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Playing Poker for Charity at L.A. Café Poker Room

Written By: PokerNet.com | May 1, 2012 | Posted In Poker News

Stepping in a room full of men busy with their cards is not an unusual thing when you go to a poker club. Smoke rising up in the air, cards on their hands and blank faces worn are not very surprising; it’s what you see on those Texas Hold’ Em tournaments show on TV along with the loud clacking sound of the chips stacked into piles and the swish of the cards being dealt. Being there will just make you shrug and wonder what is so special on that certain poker club. And then someone tells you that everything there is done for charity.

Yes, charity. It sounds contradicting to “throwing” money away in gambling but now is the time to gamble and not feel bad about it when you lose.

The L.A. Cafe Poker Room, which since early March has been under the new ownership of Stephen Rogers and Ryan Isenhower, hosts charity poker tournaments four days a week. Located at the L.A. Cafe, 4460 W. Maumee St., Adrian, the business helps numerous local nonprofits raise money for their various endeavors.

Last week’s tournament, the Britton-Deerfield School District benefitted from L.A. Café’s poker players. And it’s one among the many that is supported by the poker room.

“It’s enabled us at the district to purchase a lot of things I can’t buy,” said the district’s superintendent, Charles Pelham while he watched the poker players in action one evening.

The proceeds of the card game also goes to musical instruments, wireless Internet access for the district, a rewards program for middle-school students and scholarships for graduating seniors. “It goes on and on,” Pelham said.

The tournament starts to work when nonprofits get four licenses from the state per year, with each license good for four days. Rogers and Isenhower can help the group obtain a license if needed, and will book the tournament dates.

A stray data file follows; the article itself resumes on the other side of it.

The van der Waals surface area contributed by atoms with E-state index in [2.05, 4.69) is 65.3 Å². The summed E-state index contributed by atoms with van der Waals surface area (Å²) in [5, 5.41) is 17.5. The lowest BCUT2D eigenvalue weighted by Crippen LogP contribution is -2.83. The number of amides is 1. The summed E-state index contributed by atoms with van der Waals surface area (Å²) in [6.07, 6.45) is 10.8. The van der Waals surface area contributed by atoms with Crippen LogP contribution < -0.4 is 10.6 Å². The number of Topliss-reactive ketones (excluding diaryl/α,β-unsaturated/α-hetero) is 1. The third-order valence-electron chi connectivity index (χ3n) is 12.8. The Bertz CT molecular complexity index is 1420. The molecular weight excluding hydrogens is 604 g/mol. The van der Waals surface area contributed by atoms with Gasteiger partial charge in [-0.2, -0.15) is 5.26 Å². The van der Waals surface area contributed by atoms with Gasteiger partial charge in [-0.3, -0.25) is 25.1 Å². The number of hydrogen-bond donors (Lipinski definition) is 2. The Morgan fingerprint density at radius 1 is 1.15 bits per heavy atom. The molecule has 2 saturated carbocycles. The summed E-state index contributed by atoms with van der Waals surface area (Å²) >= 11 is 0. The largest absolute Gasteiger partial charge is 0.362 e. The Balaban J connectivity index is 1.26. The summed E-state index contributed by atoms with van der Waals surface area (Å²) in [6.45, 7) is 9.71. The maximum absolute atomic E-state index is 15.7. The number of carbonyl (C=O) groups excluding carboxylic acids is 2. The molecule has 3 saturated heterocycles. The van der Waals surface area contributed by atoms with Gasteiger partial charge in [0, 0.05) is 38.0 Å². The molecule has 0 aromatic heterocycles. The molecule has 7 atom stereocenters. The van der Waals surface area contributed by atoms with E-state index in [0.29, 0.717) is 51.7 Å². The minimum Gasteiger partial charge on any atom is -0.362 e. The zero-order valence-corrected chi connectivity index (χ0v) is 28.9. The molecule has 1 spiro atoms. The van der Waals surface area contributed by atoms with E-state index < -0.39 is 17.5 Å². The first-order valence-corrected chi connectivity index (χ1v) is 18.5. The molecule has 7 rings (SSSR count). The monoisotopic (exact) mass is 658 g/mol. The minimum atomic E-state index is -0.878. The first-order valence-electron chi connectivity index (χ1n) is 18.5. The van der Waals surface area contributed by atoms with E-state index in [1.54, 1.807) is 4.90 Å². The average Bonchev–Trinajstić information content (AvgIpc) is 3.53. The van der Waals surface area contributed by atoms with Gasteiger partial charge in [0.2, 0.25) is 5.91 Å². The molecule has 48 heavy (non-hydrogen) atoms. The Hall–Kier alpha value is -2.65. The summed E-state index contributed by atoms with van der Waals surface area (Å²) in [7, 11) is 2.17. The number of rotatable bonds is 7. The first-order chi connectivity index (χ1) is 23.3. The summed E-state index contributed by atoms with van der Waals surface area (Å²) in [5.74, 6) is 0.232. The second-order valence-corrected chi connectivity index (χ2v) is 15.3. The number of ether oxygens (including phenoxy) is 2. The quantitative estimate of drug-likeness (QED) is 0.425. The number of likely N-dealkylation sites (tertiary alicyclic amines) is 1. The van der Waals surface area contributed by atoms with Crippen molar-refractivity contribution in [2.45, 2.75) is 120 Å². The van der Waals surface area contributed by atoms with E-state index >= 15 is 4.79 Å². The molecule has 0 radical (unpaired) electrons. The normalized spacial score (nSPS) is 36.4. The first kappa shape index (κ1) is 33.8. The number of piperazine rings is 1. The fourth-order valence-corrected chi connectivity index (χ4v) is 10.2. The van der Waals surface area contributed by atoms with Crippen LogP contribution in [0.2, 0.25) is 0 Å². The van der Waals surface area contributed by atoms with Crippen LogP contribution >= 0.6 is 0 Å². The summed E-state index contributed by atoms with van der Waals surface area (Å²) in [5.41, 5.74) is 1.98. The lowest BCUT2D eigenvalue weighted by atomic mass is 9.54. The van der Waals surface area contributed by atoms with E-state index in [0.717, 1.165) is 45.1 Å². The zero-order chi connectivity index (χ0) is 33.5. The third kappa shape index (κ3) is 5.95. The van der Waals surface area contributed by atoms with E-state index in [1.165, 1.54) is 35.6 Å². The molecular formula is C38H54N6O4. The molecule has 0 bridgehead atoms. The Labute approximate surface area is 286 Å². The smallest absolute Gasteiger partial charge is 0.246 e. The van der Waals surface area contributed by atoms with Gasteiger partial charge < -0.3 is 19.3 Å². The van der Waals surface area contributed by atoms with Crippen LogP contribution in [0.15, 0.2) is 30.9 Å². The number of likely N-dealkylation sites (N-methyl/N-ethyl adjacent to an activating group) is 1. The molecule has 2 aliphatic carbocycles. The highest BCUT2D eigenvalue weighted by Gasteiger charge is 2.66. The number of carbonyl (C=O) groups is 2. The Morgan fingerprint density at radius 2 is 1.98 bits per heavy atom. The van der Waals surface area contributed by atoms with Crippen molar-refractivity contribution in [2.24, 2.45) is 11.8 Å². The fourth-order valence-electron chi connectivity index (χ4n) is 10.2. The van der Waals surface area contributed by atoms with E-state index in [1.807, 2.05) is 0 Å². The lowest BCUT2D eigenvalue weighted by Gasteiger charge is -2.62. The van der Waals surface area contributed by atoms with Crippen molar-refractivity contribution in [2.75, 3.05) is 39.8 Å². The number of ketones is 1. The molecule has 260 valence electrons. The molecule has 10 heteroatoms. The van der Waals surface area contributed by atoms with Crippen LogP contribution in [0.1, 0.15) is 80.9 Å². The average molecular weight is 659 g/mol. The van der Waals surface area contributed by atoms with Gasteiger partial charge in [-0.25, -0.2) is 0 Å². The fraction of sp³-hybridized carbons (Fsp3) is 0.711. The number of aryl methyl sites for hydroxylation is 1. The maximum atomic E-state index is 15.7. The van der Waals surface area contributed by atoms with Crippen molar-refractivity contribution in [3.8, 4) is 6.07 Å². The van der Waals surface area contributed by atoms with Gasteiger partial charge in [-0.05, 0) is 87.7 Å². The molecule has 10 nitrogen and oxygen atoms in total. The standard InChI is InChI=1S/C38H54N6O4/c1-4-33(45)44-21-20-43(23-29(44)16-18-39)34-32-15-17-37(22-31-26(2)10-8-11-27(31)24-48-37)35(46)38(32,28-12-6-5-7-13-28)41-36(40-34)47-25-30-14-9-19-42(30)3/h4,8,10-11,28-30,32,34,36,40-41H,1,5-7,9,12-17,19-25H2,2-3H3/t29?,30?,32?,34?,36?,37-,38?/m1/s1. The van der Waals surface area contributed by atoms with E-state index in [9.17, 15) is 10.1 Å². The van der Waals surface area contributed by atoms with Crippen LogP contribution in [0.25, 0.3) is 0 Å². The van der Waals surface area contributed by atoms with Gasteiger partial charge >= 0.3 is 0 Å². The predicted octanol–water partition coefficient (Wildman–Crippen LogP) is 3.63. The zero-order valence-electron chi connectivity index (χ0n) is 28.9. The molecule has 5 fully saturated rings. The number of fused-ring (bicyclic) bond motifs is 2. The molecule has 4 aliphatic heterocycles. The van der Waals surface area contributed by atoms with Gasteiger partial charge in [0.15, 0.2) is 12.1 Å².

Not all of the proceeds go to the charity of course or else only noble players would be left and there are quite a few of them so in the case of L.A. Poker, the figure is 25 percent — goes to the charity. But players have the chance to walk away with cash too, because the rest of the proceeds get paid back to tournament winners. The amount of a player’s buy-in depends on the tournament, but it ranges from $5 to $30. Mainly, the game is Texas Hold ’Em.

“People come in here to play and they’re pretty serious about it,” said Isenhower.

In fact, typical nights see a packed house, with all seats quickly filling up.

Tournaments run from 2 p.m. to 2 a.m. Sundays and 6:30 p.m. to 2 a.m. Mondays through Wednesdays. Registration is open for one hour past the opening time for all tourneys.

Both new owners said they enjoy running the poker room. “The nights get really late, but it’s a fun business,” Isenhower said.

“It’s a good gig,” Rogers added. “I’m happy with it. And it’s a fun crowd. Even when people lose, you hear, ‘Well, it’s for the charity.’ ”

Source: www.lenconnect.com

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